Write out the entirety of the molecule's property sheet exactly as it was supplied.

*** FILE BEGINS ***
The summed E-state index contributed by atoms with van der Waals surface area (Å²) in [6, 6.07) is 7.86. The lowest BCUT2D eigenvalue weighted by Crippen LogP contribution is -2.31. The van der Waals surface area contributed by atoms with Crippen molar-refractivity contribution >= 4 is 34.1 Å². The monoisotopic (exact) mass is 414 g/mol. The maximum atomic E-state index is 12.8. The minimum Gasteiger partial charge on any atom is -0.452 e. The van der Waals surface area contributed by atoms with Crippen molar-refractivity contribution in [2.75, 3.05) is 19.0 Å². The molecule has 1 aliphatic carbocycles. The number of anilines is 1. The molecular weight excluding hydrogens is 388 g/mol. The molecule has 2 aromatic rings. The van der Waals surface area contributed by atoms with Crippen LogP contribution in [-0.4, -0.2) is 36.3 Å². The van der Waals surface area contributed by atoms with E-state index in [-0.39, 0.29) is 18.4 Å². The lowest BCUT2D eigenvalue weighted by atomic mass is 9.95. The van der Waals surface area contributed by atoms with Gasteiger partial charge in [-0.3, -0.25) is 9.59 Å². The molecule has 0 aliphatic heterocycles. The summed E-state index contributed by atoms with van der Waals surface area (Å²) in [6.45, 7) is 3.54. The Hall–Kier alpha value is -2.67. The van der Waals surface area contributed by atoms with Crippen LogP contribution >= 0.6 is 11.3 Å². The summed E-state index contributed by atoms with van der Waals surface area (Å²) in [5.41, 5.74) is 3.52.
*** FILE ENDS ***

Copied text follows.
The summed E-state index contributed by atoms with van der Waals surface area (Å²) in [6, 6.07) is 7.86. The lowest BCUT2D eigenvalue weighted by Crippen LogP contribution is -2.31. The van der Waals surface area contributed by atoms with Crippen molar-refractivity contribution >= 4 is 34.1 Å². The monoisotopic (exact) mass is 414 g/mol. The maximum atomic E-state index is 12.8. The minimum Gasteiger partial charge on any atom is -0.452 e. The van der Waals surface area contributed by atoms with Crippen molar-refractivity contribution in [2.75, 3.05) is 19.0 Å². The molecule has 1 aliphatic carbocycles. The number of anilines is 1. The molecular weight excluding hydrogens is 388 g/mol. The molecule has 2 aromatic rings. The van der Waals surface area contributed by atoms with Crippen LogP contribution in [-0.4, -0.2) is 36.3 Å². The van der Waals surface area contributed by atoms with E-state index in [-0.39, 0.29) is 18.4 Å². The lowest BCUT2D eigenvalue weighted by atomic mass is 9.95. The van der Waals surface area contributed by atoms with Gasteiger partial charge in [-0.3, -0.25) is 9.59 Å². The molecule has 0 aliphatic heterocycles. The summed E-state index contributed by atoms with van der Waals surface area (Å²) in [6.45, 7) is 3.54. The Hall–Kier alpha value is -2.67. The van der Waals surface area contributed by atoms with Crippen LogP contribution >= 0.6 is 11.3 Å². The summed E-state index contributed by atoms with van der Waals surface area (Å²) in [5.41, 5.74) is 3.52.